Mobiles and PCs falling out of favour for binge TV watching

Wednesday, May 9th, 2018
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With More Streaming Video Devices Than Ever, Consumers Flock Back to the Living Room for the Connected TV

  • The Secret Life of Streamers, Part II: Top Digital Media Analyst Finds Mobile Devices and PCs Falling out of Favor as the Binging Platforms of Choice

FOSTER CITY, Calif — Conviva, elevating the way OTT businesses use data-driven intelligence with their Video AI Platform, and nScreenMedia, an OTT multiscreen media analysis firm, today announced the findings of a research study analyzing billions of streaming sessions and hours around the globe. The report examines several notable viewing trends over a three-year time period such as in-home versus out-of-home, device usage across dayparts, and content patterns related to short-form, long-form, live-linear broadcasts, and sports.

The report offers valuable insights for OTT video publishers competing in a rapidly evolving and competitive marketplace, where content choices and pricing are becoming increasingly important to their overall strategy. Understanding exactly what viewers are consuming on which device, at what time of the day, is the key to delivering a competitive OTT service – and delivering it successfully. Viewer experience, content, and monetization have become the three pillars of the next generation of TV, and the industry needs accurate data to make competitive business decisions.

The data behind The Secret Life of Streamers, Part II research study was meticulously reviewed and analyzed by OTT industry veteran, Colin Dixon, founder and principal analyst at nScreenMedia. Dixon created nScreenMedia to be a resource for the Digital Media Industry as it transitions to a new infrastructure for multi-screen delivery.

“Conviva has a unique census-level data set capturing detailed viewing habits of billions of streaming video applications and devices across the globe,” Dixon said. “Our most recent independent analysis shows connected TV dominating all devices 24/7, with plays increasing 75%, highlighting the rise of this platform at the expense of other screens. The transition from traditional television to streaming television has become more prominent, and viewers are binge-watching multiple shows via connected TV during primetime.”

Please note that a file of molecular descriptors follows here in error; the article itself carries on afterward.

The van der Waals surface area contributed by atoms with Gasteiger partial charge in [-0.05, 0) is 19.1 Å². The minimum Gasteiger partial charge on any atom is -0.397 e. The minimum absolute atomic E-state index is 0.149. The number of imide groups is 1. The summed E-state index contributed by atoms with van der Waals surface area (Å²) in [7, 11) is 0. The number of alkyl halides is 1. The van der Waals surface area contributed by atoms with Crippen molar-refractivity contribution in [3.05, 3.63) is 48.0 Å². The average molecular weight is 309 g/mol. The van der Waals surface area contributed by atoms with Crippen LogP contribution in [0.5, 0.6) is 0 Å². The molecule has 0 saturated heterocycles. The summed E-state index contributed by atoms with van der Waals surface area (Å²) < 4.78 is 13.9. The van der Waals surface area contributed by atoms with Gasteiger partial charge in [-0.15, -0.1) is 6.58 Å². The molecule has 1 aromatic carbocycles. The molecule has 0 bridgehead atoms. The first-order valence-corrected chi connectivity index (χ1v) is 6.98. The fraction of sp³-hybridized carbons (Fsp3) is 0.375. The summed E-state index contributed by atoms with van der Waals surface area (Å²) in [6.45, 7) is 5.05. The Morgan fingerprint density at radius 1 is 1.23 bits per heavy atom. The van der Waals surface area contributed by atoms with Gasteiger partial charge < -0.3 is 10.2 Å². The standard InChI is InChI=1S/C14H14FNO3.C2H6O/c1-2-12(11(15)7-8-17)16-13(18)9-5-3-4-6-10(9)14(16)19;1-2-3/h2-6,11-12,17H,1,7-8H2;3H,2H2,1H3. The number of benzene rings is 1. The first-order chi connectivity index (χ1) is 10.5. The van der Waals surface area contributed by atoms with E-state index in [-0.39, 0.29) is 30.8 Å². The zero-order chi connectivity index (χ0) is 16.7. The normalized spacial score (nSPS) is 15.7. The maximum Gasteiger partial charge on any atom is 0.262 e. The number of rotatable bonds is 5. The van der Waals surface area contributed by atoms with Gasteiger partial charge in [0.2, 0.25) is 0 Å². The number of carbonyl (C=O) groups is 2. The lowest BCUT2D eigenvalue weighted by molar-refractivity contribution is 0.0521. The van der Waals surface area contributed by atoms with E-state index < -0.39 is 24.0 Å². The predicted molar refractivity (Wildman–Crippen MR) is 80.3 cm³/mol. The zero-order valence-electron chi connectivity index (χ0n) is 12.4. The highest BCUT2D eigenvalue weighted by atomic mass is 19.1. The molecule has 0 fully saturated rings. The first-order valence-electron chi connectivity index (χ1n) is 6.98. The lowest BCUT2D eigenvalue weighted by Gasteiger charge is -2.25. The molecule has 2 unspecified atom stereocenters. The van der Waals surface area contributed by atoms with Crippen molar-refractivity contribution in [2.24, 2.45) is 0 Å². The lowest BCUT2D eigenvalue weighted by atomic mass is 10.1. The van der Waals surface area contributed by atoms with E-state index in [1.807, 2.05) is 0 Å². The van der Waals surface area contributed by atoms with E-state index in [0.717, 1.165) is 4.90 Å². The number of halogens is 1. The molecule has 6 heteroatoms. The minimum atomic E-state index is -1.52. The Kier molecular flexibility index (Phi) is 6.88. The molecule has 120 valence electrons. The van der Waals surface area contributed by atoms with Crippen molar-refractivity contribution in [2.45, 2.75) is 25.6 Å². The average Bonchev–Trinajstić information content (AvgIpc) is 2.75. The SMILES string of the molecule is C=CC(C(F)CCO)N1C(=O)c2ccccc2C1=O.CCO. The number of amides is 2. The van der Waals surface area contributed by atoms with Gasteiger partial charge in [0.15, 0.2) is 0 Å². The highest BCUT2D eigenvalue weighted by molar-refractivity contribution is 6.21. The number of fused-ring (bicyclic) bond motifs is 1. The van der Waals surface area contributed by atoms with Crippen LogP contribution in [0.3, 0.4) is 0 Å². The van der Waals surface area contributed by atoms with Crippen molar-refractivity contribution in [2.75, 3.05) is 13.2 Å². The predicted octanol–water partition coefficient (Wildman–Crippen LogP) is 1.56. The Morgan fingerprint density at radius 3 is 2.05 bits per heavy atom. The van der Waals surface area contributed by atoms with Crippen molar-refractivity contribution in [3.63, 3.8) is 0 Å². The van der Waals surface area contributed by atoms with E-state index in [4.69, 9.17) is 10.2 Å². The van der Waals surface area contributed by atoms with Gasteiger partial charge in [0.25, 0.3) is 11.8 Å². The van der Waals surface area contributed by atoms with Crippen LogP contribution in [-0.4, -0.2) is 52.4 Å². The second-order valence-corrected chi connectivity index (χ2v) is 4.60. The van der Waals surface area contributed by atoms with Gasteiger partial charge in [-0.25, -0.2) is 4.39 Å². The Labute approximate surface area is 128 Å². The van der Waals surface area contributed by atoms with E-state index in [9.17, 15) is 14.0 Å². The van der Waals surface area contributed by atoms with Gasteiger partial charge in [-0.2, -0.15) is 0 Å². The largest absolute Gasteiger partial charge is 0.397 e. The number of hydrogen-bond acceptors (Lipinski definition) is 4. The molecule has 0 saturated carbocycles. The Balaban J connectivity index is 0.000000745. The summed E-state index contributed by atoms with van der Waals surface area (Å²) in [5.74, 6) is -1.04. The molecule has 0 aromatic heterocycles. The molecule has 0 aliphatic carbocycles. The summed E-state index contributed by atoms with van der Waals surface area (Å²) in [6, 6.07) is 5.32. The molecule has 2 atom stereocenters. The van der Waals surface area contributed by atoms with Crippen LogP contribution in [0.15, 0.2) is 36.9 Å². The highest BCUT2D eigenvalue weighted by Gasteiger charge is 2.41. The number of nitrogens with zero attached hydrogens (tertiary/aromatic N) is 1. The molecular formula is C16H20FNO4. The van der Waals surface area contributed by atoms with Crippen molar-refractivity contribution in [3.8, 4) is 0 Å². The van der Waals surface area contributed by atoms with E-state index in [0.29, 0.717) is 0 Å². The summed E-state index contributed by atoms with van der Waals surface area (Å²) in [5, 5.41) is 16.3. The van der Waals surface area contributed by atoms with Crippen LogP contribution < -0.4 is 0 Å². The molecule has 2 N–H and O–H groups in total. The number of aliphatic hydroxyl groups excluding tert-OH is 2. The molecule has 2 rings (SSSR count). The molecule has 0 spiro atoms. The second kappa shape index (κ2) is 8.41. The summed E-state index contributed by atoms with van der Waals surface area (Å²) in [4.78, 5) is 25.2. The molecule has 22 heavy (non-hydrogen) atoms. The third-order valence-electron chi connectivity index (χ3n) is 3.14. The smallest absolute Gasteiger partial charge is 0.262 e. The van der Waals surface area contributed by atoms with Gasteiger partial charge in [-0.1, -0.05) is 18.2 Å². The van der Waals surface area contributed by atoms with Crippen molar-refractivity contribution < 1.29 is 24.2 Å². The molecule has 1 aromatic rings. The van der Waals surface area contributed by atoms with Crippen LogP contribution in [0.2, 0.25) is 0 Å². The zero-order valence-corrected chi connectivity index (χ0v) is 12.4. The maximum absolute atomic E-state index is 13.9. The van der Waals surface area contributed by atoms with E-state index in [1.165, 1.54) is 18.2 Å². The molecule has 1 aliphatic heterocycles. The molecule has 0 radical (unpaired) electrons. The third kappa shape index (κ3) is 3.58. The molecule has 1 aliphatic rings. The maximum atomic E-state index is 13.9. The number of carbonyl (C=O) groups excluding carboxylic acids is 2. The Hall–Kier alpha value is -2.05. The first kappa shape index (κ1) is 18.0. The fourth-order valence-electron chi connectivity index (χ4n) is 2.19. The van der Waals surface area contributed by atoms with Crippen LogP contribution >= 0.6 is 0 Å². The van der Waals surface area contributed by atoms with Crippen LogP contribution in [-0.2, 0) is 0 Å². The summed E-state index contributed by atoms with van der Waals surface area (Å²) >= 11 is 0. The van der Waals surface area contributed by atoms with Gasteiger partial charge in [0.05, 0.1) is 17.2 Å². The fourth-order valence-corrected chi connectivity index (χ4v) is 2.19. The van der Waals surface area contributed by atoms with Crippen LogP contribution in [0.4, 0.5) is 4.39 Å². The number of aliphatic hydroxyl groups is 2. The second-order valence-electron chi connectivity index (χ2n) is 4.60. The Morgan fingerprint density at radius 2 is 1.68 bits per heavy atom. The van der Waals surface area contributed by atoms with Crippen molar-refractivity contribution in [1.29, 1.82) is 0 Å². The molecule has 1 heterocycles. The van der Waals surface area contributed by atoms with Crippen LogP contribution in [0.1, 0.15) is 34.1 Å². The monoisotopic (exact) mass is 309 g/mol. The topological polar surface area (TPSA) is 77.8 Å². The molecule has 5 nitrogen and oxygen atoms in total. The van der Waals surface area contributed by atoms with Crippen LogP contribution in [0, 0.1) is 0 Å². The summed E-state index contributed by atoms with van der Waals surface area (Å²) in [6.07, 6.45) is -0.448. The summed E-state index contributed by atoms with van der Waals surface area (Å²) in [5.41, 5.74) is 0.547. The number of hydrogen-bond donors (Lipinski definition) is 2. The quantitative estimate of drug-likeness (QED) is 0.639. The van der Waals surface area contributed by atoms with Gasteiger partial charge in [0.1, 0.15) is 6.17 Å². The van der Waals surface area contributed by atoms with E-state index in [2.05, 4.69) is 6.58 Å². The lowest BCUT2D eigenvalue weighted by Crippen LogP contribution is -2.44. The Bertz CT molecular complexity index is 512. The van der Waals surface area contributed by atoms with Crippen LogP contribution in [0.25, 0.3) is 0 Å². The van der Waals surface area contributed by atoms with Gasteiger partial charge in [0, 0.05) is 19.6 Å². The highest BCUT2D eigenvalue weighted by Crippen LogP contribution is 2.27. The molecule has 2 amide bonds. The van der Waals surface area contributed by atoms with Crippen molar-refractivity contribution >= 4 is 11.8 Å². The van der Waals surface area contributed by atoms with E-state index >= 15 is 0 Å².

Globally, the share of plays by country shows connected TV is up in the UK, US, Norway, Germany, and Australia, while PC usage is down. When it comes to quality, the report found that mobile picture quality (as measured by bitrate) has improved worldwide, and rebuffering ratio is also improving (with a few exceptions, see full report).

“The insights found in these studies have allowed our publishers to leverage industry-first data to better understand their consumers’ content consumption behaviors, daypart trends by device, and screen preferences,” says Dr. Hui Zhang, Co-Founder & CEO of Conviva. “Data-driven insights that help OTT decision-makers understand in-home versus out-of-home viewing habits, for instance, can inform cost-saving encoding decisions as well as revenue-generating advertising decisions.”

Other key findings of the report include:

  • Connected TV streaming in the home has tripled since 2015 and has replaced the PC as the platform of choice for binge-watching.
  • The average viewing session on connected TVs, 77 minutes, is twice the amount of time viewers spend watching streaming video on personal computers and mobile devices.
  • The way people in the US and the UK stream on mobile devices, PCs, and connected TVs is very similar. Both countries favor connected TV, accounting for 46% of premium video plays in the US and 43% in the UK.
  • The UK, US, and Norway prefer longer episodic content on their mobile devices, while Canadians prefer short videos on mobile.

The Secret Life of Streamers, Part II follows a similar study done in 2016. Conviva monitors over 14 billion streaming video hours per year from over three billion video viewing applications and devices around the globe. The data used in this research study came from nearly two billion streaming sessions in North America from April 2016 to April 2017. A second global data set from October 2016 and October 2017 was also used to complement the original 2015-2016 study. Data was analyzed from connected TV devices, smartphones, tablets, and many other video viewing devices.

The report is launching today at TV Connect in London.